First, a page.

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Freedom of Information (FOI)

Overview 

A new Freedom of Information Act came into force on 14 October 2014. It provides for the commitments in relation to freedom of information contained in the Programme for Government by removing the main substantive restrictions in access to official information introduced in 2003, extending FOI to all public bodies unless specifically exempt in whole or in part and providing a framework for the extension of FOI to non-public bodies in receipt of significant funding from the Exchequer. The legislation also provided an opportunity for a necessary consolidation modernisation and updating of the legislation. The Freedom of Information Acts 1997 and 2003 are repealed under the new Act. The FOI reform legislation is being introduced in tandem with the introduction of a new Code of Practice developed with the assistance of external FOI experts and advocates to improve the operation of Ireland’s FOI regime.

The new Act applies to all public bodies that conform to the definition of public body in Section 6 of the Act, unless they are specifically exempt or part-exempt under the provisions of Section 42 or Schedule 1 of the Act. As new public bodies are established, they will automatically be subject to FOI unless they are specifically exempt by order made by the Minister. In general, bodies that are to be made subject to FOI for the first time under the Act will have 6 months from enactment before FOI is to apply.

The Freedom of Information Act 2014 provides for a completely new FOI fees regime. The Ministerial Order establishing the new fees regime (S.I. 531 of 2014) can be found here. The following is a summary of the new fee structure in respect of non-personal requests:

The €15 application fee has been abolished;

There is a minimum threshold of €101 below which no search, retrieval and copying fees can be charged. Once the charge reaches €101, full fees apply;

There is a cap on the amount of search, retrieval and copying fees that can be charged of €500;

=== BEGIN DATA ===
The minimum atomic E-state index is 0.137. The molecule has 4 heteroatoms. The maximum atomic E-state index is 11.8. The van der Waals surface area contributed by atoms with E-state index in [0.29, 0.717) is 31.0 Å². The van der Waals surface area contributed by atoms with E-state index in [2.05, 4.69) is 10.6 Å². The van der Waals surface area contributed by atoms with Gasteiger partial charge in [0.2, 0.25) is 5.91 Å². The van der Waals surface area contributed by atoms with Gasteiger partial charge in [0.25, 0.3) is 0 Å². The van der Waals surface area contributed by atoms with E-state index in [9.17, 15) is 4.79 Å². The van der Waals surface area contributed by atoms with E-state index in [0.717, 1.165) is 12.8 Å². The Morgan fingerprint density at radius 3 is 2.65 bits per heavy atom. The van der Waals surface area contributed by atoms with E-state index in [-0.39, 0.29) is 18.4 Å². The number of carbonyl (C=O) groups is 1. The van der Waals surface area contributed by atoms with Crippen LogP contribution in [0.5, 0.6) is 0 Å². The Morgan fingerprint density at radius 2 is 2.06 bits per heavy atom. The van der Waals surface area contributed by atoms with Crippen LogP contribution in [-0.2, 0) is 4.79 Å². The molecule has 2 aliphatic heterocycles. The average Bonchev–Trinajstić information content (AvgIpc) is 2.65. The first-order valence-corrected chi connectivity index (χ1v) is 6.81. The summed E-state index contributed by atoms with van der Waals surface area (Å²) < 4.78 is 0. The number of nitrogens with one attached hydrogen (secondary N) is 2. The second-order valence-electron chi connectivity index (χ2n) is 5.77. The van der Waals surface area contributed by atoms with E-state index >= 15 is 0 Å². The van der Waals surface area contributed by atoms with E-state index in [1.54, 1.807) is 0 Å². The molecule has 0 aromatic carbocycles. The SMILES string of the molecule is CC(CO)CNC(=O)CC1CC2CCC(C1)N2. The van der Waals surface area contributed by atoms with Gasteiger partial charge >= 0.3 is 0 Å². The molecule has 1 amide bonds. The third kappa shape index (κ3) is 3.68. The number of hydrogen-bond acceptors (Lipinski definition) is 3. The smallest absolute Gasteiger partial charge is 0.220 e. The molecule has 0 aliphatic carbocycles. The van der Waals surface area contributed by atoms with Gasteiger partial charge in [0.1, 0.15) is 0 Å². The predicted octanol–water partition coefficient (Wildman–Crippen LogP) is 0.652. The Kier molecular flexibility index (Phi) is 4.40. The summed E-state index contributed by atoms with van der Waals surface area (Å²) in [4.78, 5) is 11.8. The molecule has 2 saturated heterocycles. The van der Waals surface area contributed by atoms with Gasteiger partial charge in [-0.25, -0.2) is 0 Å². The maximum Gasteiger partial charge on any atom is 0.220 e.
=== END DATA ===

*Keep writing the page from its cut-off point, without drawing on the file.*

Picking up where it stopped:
There is a further upper limit on estimated search, retrieval and copying fees at €700 above which an FOI body can refuse to process a request, unless the requester is prepared to refine the request to bring the search, retrieval and copying fees below the limit;

The fee for internal review under Section 21 is now €30 (€10 for medical card holders and their dependants)

The fee for appeals to the Information Commissioner under Section 22 is now €50 (€15 for medical card holders and their dependants).

A key innovation included in the legislation requires public bodies to pre-empt the need for FOI requests by preparing and furnishing publication schemes. Publication Schemes are regarded as best practice internationally and are intended to promote the proactive publication of information outside of FOI. The Minister launched the Model Publication Scheme and Guidance on 14th October 2015. The Scheme sets out the information an FOI body must publish on its website including details about the body, the services it provides, decision making processes for major policy proposals, financial information, procurement information and an FOI Disclosure Log. FOI bodies have six months from that date to prepare and publish their own Publication Schemes together with the underlying documentation.

Data Protection

The requirements of the Data Protection Acts 1988 and 2003 also apply to Teagasc. The Data Protection Acts protect the privacy of individuals whose personal data is being processed. Personal data is information relating to a living individual who can be identified from the data itself or in conjunction with other information held.